Is Halloween Still Happening? New Data Shows Candy Sales are Sweeter in 2020

Trick Or Treat

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Halloween Trick or Treating

Don’t ditch that Tiger King costume just yet — Trick or treating and other ghoulish gatherings are in limbo this year thanks to the COVID-19 pandemic, but new sales data from the National Confectioners Association shows Americans aren’t planning on ghosting Halloween this year.

[If you’d like, skip ahead to our infographic]

While the holiday may look a little different, this year’s Halloween celebrations could be more spirited than ever. Halloween chocolate and candy sales are up 13% for the four weeks ending Sept. 6 compared to the same period in 2019, according to an NCA report. The growth is mostly driven by Halloween chocolate sales, which are up 25.3%, and more people shopping at grocery stores more often due to the pandemic, with grocery sales of Halloween chocolate and candy up 17.1% from this time last year.

COVID-19 could haunt us a little longer, but it doesn’t seem to scare us away from the spookiest season. In fact, a recent Harris Poll surveyed 1,000 American adults and 74% of millennial moms and young parents say this Halloween is more important than ever. And in an independent survey from Insight to Action, 70% of moms plan to celebrate the Halloween season with their children — and since Halloween falls on a Saturday, parents don’t have to worry about staying up too late on a school night.

There are some cities that have canceled the haunted holiday, but many government and health officials are trying to find ways to make this Halloween socially distanced rather than socially awkward. In fact, 80% of people believe there can be creative and safe ways to celebrate Halloween this year — that’s up from 63% in July, according to a national survey by the NCA and Morning Consult. The Center for Disease Control recently released alternative ways to participate in Halloween this year, including pumpkin carving, a Halloween scavenger hunt for candy, virtual costume contests with friends, and grab-and-go goody bags for socially distanced trick-or-treating.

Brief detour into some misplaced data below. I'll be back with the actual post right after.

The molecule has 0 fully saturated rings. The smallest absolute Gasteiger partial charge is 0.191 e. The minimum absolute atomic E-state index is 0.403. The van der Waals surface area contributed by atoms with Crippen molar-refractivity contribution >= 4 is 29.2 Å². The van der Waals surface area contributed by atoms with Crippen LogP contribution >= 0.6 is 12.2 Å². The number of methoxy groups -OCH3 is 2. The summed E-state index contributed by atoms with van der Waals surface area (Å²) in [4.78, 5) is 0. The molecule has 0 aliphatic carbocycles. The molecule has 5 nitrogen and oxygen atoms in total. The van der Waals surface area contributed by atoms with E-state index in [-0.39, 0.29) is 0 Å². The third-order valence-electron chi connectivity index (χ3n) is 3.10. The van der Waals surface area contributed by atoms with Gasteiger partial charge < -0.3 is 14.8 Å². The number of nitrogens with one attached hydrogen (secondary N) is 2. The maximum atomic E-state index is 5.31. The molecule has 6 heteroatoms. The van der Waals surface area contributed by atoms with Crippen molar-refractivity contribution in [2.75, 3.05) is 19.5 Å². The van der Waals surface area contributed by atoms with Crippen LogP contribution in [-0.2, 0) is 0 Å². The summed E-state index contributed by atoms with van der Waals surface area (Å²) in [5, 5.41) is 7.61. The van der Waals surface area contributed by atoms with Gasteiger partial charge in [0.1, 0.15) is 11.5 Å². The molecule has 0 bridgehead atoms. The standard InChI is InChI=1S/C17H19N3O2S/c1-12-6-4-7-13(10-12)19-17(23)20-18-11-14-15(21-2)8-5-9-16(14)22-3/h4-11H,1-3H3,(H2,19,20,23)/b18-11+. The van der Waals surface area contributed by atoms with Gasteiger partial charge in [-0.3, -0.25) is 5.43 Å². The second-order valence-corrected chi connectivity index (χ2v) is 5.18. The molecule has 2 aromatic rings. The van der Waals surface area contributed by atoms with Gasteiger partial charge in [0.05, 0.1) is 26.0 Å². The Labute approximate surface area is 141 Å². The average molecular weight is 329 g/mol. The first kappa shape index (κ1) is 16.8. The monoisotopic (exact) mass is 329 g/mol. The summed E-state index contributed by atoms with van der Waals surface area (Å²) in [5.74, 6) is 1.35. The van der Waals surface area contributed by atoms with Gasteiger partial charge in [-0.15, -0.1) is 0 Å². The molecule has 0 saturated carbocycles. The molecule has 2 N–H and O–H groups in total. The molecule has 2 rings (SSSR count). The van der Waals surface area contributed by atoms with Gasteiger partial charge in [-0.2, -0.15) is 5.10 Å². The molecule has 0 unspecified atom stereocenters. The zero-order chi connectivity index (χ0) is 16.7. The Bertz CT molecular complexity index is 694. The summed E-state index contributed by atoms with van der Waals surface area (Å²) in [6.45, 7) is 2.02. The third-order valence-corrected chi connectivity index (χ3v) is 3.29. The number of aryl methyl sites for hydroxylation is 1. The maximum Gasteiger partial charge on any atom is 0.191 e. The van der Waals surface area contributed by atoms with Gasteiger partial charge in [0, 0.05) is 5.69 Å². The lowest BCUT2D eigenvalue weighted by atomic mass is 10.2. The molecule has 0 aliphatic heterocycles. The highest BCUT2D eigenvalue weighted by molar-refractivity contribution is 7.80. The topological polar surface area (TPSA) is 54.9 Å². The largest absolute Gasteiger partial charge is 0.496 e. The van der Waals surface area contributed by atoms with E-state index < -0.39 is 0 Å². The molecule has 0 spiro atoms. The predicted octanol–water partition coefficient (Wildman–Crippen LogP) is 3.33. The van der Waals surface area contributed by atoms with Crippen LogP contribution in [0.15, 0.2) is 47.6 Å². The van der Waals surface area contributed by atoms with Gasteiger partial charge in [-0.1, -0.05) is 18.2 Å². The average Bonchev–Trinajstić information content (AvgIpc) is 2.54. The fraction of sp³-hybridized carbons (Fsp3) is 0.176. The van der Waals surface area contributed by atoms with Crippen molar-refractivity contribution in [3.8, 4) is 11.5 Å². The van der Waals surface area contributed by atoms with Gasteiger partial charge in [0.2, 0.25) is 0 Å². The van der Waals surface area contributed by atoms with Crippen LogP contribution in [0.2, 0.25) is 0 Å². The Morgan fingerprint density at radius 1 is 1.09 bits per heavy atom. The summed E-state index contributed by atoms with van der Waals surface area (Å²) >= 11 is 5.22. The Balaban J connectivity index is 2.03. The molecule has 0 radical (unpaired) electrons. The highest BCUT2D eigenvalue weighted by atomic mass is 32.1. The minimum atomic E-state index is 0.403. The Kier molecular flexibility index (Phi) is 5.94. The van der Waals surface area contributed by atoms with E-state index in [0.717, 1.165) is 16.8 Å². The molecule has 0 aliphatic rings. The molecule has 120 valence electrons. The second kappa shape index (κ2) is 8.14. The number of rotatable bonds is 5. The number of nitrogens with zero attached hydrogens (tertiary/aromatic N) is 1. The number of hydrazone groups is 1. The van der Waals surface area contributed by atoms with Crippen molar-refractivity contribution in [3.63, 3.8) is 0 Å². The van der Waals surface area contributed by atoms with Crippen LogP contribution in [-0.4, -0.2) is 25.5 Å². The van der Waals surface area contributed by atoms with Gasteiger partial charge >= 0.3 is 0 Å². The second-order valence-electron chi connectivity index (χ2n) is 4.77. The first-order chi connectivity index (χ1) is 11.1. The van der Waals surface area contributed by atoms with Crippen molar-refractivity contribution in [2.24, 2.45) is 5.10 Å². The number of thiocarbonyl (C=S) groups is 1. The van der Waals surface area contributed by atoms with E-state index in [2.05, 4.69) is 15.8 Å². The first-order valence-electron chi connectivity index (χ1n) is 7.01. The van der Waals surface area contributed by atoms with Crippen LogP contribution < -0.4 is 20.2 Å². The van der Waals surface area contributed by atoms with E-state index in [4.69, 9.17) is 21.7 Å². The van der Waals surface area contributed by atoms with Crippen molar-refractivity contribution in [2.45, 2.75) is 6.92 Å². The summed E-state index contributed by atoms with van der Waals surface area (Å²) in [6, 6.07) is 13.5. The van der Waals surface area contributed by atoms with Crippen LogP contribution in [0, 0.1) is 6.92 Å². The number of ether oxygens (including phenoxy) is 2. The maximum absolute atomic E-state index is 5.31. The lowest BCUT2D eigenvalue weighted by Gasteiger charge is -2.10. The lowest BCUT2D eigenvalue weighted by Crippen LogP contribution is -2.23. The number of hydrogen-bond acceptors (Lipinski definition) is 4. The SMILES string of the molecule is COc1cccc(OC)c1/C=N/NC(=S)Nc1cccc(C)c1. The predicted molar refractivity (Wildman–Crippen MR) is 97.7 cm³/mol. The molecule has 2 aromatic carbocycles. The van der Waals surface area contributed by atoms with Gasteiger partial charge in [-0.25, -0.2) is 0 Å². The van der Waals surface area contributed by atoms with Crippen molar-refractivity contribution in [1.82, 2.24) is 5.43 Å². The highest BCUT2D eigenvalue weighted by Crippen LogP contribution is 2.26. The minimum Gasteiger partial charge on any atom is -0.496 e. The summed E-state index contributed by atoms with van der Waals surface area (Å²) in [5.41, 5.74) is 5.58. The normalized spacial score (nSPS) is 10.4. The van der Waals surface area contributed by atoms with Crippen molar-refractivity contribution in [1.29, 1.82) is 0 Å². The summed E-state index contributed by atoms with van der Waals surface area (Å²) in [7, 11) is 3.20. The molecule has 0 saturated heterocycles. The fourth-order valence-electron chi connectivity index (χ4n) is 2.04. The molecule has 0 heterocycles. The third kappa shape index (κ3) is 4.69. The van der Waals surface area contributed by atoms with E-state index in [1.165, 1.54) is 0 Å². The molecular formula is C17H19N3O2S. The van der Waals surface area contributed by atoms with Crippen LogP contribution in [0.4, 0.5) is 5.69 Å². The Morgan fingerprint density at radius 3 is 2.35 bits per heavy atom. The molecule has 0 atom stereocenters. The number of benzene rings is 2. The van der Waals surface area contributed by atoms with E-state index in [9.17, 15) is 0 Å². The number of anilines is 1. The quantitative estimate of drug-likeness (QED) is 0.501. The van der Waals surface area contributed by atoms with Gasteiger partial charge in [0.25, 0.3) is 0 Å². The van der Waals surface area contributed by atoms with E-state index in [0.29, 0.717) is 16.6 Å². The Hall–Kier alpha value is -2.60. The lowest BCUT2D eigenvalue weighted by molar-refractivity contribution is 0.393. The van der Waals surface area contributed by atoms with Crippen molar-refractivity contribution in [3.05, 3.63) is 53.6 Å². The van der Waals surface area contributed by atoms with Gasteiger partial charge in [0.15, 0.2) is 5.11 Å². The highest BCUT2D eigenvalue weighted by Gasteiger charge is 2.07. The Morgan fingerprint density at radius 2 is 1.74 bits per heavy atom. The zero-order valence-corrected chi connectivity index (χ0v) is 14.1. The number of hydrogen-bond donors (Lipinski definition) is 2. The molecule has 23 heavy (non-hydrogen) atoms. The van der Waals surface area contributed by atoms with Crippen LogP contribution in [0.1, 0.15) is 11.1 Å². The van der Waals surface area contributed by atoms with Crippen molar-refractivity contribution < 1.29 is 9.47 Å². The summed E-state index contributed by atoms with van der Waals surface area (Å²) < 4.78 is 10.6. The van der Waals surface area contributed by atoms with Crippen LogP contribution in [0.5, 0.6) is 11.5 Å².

“The CDC’s guidance reinforces that Halloween is happening and provides inspiration for creative and safe approaches to celebrating the holiday throughout the month of October,” said NCA President and CEO John Downs, in a prepared statement. “There’s no question that Halloween will look different this year, and innovative approaches endorsed by CDC like outdoor trick-or-treating can bring a little fun to the fall.”

The National Retail Federation said overall participation in the holiday is down this year, according to its annual Halloween survey of 7,644 consumers. However, those who are finding creative ways to celebrate are spending more this year than in 2019. On average, consumers are spending $92.12 on Halloween in 2020 compared to $86.27 in 2019. And because the holiday looks a bit different this year, American consumers are spending more on home decorations, candy and greeting cards.

“Some of the most interesting data concerns younger generations, consumers ages 18-24,” said Prosper Insights Executive Vice President of Strategy Phil Rist, in a prepared statement. “Although fewer are celebrating this year, the ones who are aren’t shying away from Halloween-related purchases, spending $11 more on average, primarily on decorations and candy.”

It looks like America still has a sweet tooth despite our sour state from the pandemic. Is it because we’re craving a sense of normalcy from our holiday traditions? Or is it just more evidence we’re gaining that “quarantine 15?” Whether you plan on celebrating at home bingeing scary movies with a big bowl of candy or enjoying socially distant trick-or-treating in your best face mask, be sure to check out the CDC’s guidelines for safe celebrations for the holiday season.

Infographic:

Halloween 2020 Infographic

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